It was reaching the four month mark of being unemployed and I was slowly convincing myself I was going to go on a ‘staycation’ gap year… recover from the three years at University… every time I got a rejection email back I’d shrug it off and tell everyone I was glad I’d have more time to relax for a little while before having to jump on the career train, I was grateful that I could hang on to my carefree University ways for a little bit longer…but really I was panicking. I felt pressured by people to get on with my life. My parents were so understanding, they could see how my full time job of job hunting was causing me a lot of stress and tried to convince me to ease off on the 60 job applications a day I was doing and to only apply for the things that truly interested me, at this point 60 jobs applications was creeping to a 100 minimum, I’d even started to apply for jobs I knew I would hate, but it was out of pure fear that I would be jobless forever. My partners parents would make me feel like I wasn’t contributing to our relationship, I constantly felt like, because I was living with my partner who helped support me, that I was nothing more than a sponge who accepted hand outs but had no intention of providing for myself. That wasn’t the case at all, I don’t even think my partner knew just how many jobs I applied for, I’d often stay up late at night having not moved from my position all day, still filling out applications 4 at a time.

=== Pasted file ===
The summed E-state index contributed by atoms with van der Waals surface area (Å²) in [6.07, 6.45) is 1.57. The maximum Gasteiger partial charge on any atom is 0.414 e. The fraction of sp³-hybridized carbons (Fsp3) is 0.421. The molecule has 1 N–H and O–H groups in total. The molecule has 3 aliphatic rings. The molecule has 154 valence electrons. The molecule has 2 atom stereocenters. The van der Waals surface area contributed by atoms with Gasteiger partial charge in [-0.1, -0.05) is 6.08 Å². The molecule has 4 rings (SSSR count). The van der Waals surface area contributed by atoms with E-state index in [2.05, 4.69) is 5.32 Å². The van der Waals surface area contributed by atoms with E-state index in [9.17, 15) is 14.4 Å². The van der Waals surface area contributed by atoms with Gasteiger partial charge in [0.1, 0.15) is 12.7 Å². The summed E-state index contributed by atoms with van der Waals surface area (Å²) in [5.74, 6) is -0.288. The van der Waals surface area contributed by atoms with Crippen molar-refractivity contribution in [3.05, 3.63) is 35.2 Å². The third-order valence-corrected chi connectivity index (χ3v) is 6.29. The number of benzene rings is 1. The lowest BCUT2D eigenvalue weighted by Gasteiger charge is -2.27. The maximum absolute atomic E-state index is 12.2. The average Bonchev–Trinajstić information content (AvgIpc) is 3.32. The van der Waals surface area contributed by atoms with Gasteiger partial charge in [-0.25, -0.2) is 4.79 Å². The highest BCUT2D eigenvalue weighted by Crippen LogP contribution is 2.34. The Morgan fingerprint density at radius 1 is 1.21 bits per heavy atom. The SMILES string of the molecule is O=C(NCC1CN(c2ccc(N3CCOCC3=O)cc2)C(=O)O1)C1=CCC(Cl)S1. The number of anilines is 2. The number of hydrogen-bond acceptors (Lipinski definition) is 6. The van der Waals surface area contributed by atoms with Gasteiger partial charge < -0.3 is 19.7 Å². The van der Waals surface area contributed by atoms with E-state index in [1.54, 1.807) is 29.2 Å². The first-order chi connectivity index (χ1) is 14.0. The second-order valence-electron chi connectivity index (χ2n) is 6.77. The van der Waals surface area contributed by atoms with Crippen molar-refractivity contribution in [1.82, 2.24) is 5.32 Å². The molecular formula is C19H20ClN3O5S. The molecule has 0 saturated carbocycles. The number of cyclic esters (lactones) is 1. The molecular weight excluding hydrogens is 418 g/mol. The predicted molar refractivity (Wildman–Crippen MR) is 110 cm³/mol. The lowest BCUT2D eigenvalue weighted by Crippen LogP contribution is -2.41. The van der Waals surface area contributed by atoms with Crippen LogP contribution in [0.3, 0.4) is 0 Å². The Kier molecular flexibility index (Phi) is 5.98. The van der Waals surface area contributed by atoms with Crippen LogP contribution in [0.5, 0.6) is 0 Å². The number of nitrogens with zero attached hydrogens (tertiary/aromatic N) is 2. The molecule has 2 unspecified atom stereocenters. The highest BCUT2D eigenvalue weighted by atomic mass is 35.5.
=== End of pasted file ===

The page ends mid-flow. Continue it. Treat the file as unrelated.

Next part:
I know that there are plenty of jobs out there but I was so disheartened that I was in debt of over £24k because I went and got a degree and that that ‘investment’ wasn’t getting me anywhere.

I don’t know how many job interviews I went on, countless…I even widened my job search to commutes of up to 1 hour just to give myself a better chance. If I had given in and said yes to sales, I probably would have gotten a job easily, but I was so determined to find a career with a great path and plenty of opportunities that I was selective…even if I didn’t really have a lot of choice, I was confident something would come up soon.

The day I printed my CV to give to the local petrol station down the road, I got a call from an internship agency who were interested in having me interview for a Project Coordinator internship, it was only for 6 months and I had never really looked into internships before, I decided to hold off on applying for the petrol station and went to the interview. Within days I heard back and they wanted me to intern for a new Project starting a few weeks later. I was told there were no guarantees but a position for a full time Coordinator was going to be open at the end of the internship so I jumped on board. What happens after that is a story for another time, but… that was when my ‘funemployment’ ended.